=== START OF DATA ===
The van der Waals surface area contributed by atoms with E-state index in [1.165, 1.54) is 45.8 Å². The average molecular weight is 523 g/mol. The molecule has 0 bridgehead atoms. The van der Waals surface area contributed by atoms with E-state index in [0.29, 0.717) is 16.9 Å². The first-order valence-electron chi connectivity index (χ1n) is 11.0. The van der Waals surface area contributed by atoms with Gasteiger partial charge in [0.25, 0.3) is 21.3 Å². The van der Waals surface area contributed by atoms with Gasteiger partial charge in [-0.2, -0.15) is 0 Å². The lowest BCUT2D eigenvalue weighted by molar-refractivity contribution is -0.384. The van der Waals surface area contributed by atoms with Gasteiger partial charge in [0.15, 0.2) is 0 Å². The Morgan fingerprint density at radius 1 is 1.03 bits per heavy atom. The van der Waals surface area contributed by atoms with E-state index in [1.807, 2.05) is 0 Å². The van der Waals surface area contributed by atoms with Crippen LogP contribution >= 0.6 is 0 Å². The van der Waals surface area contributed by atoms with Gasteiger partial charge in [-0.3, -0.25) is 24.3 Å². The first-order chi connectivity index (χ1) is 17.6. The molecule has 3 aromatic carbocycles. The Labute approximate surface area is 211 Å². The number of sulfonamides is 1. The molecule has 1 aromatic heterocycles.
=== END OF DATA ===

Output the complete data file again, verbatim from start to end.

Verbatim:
The van der Waals surface area contributed by atoms with E-state index in [1.165, 1.54) is 45.8 Å². The average molecular weight is 523 g/mol. The molecule has 0 bridgehead atoms. The van der Waals surface area contributed by atoms with E-state index in [0.29, 0.717) is 16.9 Å². The first-order valence-electron chi connectivity index (χ1n) is 11.0. The van der Waals surface area contributed by atoms with Gasteiger partial charge in [0.25, 0.3) is 21.3 Å². The van der Waals surface area contributed by atoms with Gasteiger partial charge in [-0.2, -0.15) is 0 Å². The lowest BCUT2D eigenvalue weighted by molar-refractivity contribution is -0.384. The van der Waals surface area contributed by atoms with Gasteiger partial charge in [0.15, 0.2) is 0 Å². The Morgan fingerprint density at radius 1 is 1.03 bits per heavy atom. The van der Waals surface area contributed by atoms with E-state index in [1.807, 2.05) is 0 Å². The van der Waals surface area contributed by atoms with Crippen LogP contribution >= 0.6 is 0 Å². The van der Waals surface area contributed by atoms with Gasteiger partial charge in [-0.3, -0.25) is 24.3 Å². The first-order chi connectivity index (χ1) is 17.6. The molecule has 3 aromatic carbocycles. The Labute approximate surface area is 211 Å². The number of sulfonamides is 1. The molecule has 1 aromatic heterocycles.